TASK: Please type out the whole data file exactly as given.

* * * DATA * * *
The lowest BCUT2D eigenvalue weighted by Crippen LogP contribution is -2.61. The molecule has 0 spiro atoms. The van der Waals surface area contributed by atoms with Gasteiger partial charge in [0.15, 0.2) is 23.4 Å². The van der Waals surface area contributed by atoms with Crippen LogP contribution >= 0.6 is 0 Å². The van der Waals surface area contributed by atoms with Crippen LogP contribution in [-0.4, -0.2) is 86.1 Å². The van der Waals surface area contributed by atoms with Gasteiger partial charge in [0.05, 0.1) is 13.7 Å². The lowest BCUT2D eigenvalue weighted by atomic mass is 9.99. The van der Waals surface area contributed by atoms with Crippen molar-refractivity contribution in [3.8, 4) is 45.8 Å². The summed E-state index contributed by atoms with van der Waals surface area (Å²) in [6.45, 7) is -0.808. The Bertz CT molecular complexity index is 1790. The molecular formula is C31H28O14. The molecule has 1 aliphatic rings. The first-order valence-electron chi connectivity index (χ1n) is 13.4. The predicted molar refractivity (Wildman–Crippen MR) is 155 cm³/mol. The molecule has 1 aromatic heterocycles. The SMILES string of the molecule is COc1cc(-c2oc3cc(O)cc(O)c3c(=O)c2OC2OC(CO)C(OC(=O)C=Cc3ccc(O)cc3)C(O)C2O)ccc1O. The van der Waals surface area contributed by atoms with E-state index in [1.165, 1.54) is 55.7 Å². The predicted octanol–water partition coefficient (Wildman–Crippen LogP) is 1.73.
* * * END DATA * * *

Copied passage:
The lowest BCUT2D eigenvalue weighted by Crippen LogP contribution is -2.61. The molecule has 0 spiro atoms. The van der Waals surface area contributed by atoms with Gasteiger partial charge in [0.15, 0.2) is 23.4 Å². The van der Waals surface area contributed by atoms with Crippen LogP contribution >= 0.6 is 0 Å². The van der Waals surface area contributed by atoms with Crippen LogP contribution in [-0.4, -0.2) is 86.1 Å². The van der Waals surface area contributed by atoms with Gasteiger partial charge in [0.05, 0.1) is 13.7 Å². The lowest BCUT2D eigenvalue weighted by atomic mass is 9.99. The van der Waals surface area contributed by atoms with Crippen molar-refractivity contribution in [3.8, 4) is 45.8 Å². The summed E-state index contributed by atoms with van der Waals surface area (Å²) in [6.45, 7) is -0.808. The Bertz CT molecular complexity index is 1790. The molecular formula is C31H28O14. The molecule has 1 aliphatic rings. The first-order valence-electron chi connectivity index (χ1n) is 13.4. The predicted molar refractivity (Wildman–Crippen MR) is 155 cm³/mol. The molecule has 1 aromatic heterocycles. The SMILES string of the molecule is COc1cc(-c2oc3cc(O)cc(O)c3c(=O)c2OC2OC(CO)C(OC(=O)C=Cc3ccc(O)cc3)C(O)C2O)ccc1O. The van der Waals surface area contributed by atoms with E-state index in [1.165, 1.54) is 55.7 Å². The predicted octanol–water partition coefficient (Wildman–Crippen LogP) is 1.73.